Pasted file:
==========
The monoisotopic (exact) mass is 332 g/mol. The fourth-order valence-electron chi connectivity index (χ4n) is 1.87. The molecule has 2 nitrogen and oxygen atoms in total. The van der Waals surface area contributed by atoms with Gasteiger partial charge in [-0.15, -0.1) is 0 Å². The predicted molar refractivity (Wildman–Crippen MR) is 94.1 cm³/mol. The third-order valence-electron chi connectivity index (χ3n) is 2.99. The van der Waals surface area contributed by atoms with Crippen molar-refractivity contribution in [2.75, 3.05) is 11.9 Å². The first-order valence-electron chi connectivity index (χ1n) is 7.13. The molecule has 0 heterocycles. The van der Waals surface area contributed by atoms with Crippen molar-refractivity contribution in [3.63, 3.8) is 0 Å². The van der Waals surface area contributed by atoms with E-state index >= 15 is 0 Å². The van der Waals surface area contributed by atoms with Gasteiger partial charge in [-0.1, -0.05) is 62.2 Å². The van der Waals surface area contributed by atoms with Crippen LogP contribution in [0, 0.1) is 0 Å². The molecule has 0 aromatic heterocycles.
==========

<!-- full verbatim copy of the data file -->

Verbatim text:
The monoisotopic (exact) mass is 332 g/mol. The fourth-order valence-electron chi connectivity index (χ4n) is 1.87. The molecule has 2 nitrogen and oxygen atoms in total. The van der Waals surface area contributed by atoms with Gasteiger partial charge in [-0.15, -0.1) is 0 Å². The predicted molar refractivity (Wildman–Crippen MR) is 94.1 cm³/mol. The third-order valence-electron chi connectivity index (χ3n) is 2.99. The van der Waals surface area contributed by atoms with Crippen molar-refractivity contribution in [2.75, 3.05) is 11.9 Å². The first-order valence-electron chi connectivity index (χ1n) is 7.13. The molecule has 0 heterocycles. The van der Waals surface area contributed by atoms with Crippen molar-refractivity contribution in [3.63, 3.8) is 0 Å². The van der Waals surface area contributed by atoms with E-state index >= 15 is 0 Å². The van der Waals surface area contributed by atoms with Gasteiger partial charge in [-0.1, -0.05) is 62.2 Å². The van der Waals surface area contributed by atoms with Crippen LogP contribution in [0, 0.1) is 0 Å². The molecule has 0 aromatic heterocycles.